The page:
September 23, 2018

Dear Craig: Voluntarily Dismiss with Prejudice

[Cross-posted on my blog, Managing Miracles]

Last summer, Craigslist filed a federal lawsuit against the company Padmapper (and some related entities). Padmapper.com is a site that, among other things, allows users to view Craigslist postings on a geographical map. It is a business premised on providing value added services to Craigslist postings — with some of that added value going back to Craigslist in the form of more users. Craigslist did not like this, and alleged a host of claims — seventeen of them, by the time they were done with the “First Amended Complaint” (FAC). Among their claims were alleged violations of copyright, trademark, breach of contract, and — surprisingly — Computer Fraud and Abuse Act (CFAA). The CFAA claims were not in the original complaint (they showed up only in the September 2012 FAC). Today, the judge ruled that some of the claims would be dismissed, but that many would survive.

I am still at a loss about why Craigslist is taking such a scorched earth tactic against a site that appears to help more people find Craigslist postings. Sure, they’re looking to make money while doing it, but that’s how much of the internet business ecosystem works. I’m particularly shocked, because Craig Newmark has been at the forefront of fighting for so much good online policy. We’ve met a few times, including the period when he was embroiled in the fight over whether or not “adult services” would do away with his CDA 230 intermediary liability. He was on the right side of SOPA/PIPA and helped to fight against over-expansive copyright. I’ve always found him to be personally friendly, thoughtful, and savvy about what makes the internet work.
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Drones over Princeton: A Goofy Video About a Serious Issue

Last week, privacy attorney Grayson Barber brought her “drone” to CITP in order to do a demo at her talk, “Drones Are Like Flying Computers.” Grayson discussed the many serious legal issues raised by drones (you can watch the video of her presentation here). But her drone takes great video, so I couldn’t resist making a somewhat silly video from the footage that she took during the demo.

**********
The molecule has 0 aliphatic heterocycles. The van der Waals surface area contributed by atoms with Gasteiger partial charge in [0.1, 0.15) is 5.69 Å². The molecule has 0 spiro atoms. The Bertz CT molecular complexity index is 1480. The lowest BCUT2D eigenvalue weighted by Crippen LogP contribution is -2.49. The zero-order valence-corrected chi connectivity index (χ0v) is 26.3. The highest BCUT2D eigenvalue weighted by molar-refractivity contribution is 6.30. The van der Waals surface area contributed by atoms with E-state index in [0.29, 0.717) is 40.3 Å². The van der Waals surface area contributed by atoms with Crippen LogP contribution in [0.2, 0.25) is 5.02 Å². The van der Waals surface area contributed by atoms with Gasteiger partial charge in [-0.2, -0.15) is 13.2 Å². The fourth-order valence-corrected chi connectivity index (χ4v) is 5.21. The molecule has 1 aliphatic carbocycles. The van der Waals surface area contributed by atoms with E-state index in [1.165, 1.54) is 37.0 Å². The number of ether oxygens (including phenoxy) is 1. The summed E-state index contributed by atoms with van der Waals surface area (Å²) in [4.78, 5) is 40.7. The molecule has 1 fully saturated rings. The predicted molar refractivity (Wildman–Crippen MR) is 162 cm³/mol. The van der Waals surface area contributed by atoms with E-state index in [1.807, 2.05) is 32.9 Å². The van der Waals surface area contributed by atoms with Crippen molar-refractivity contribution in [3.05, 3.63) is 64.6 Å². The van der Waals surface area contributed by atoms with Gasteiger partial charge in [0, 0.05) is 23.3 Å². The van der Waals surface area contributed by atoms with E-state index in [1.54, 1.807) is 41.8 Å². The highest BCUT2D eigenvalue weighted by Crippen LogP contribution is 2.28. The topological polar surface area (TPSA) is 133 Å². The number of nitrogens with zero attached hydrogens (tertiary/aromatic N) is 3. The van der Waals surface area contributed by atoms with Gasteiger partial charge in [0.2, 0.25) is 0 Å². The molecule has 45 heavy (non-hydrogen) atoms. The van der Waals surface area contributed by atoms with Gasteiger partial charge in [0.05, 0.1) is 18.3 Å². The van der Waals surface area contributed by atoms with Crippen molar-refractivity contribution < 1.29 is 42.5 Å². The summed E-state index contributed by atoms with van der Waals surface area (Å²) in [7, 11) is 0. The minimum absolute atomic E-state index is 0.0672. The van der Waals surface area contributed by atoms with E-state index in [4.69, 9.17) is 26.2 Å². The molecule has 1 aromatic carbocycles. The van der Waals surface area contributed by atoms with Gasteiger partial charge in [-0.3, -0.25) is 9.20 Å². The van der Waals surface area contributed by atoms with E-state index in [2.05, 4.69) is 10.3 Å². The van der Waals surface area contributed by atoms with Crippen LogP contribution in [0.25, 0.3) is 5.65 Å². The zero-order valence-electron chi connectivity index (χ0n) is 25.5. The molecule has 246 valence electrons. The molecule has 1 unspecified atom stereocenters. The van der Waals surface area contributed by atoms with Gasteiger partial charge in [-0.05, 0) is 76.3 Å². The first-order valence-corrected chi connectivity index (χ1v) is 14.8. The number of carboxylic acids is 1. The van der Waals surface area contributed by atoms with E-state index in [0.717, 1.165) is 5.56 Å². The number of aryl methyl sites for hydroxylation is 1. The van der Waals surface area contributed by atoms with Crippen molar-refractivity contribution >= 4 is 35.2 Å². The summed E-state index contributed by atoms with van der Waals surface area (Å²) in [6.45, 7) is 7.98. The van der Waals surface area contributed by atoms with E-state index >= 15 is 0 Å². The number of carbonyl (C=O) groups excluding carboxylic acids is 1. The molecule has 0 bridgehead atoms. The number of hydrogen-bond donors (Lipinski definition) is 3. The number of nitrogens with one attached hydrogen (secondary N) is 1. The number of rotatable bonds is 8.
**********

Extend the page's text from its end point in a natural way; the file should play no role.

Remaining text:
(watch the video directly here)

Two Major updates to RECAP: Developers from Around the World Write Code in Memory of Aaron Swartz

A little over two months ago, we joined with the Think Computer Foundation to offer a set of grants in memory of our friend Aaron Swartz. Aaron worked on many issues in his too-short life, but one of those was liberating American court records from behind a pay-wall. He helped to inspire our RECAP project, which has allowed thousands of people to legally liberate and share millions of public records.

We didn’t know if anyone would take up the challenge, but today we are extremely pleased to award two of these grants. These awards recognize some truly amazing coding by software developers that were inspired by Aaron Swartz and his causes. Over the past several years, the two most-requested features for RECAP have been support for US Courts of Appeals (a.k.a. circuit courts), and a version of RECAP that works with the Chrome browser.

Ka-Ping Yee, Filippo Valsorda, and Alessio Palmero Aprosio represent the best kind of technological idealists. They are idealists that not only believe in worthy causes, but also have the engineering expertise and the dogged determination to see their vision through. Read more about them and install their code at recapthelaw.org.